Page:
The Court of Appeals for the Fifth Circuit has held a couple liable for the accuracy-related penalty under Section 6662 of the Internal Revenue Code. In Prudhomme v. Commissioner, the Court found that the Prudhommes could not avoid the penalty because they did not act in “good faith” and with “reasonable cause,” as required by Section 6664(c)(1). Generally, good faith and reasonable cause may exist when relying on an accountant to prepare a tax return. The Tax Court held that the Prudhommes did not meet this standard because they provided their accountants with insufficient information to prepare their tax return accurately and did not make a reasonable effort to assess their proper tax liability. The Fifth Circuit affirmed the decision of the Tax Court.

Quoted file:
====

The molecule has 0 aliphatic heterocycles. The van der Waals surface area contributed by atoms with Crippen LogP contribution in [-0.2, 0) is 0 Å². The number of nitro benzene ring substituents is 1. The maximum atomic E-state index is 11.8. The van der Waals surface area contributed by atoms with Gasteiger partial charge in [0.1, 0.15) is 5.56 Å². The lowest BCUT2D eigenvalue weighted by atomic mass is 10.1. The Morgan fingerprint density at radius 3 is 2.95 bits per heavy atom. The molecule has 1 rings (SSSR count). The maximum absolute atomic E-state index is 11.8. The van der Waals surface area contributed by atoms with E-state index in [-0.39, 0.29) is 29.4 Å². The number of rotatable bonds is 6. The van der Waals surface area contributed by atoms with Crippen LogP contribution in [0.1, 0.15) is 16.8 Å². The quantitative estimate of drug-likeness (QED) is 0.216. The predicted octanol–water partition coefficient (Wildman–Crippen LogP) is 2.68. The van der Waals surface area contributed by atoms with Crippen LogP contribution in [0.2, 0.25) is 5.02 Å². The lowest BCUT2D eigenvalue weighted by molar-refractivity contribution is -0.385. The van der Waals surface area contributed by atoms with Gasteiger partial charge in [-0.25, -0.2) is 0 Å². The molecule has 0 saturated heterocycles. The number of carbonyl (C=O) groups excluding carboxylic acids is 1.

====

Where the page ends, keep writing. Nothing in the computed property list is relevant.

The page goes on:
The Tax Court found the Prudhommes’ reliance on their accountant was not reasonable, because they did not fully inform the accountant of all facets of their finances.
If a taxpayer relies on an expert, all facts and circumstances regarding whether that reliance was reasonable and in good faith, including the taxpayer’s education, sophistication and business experience, must be taken into account.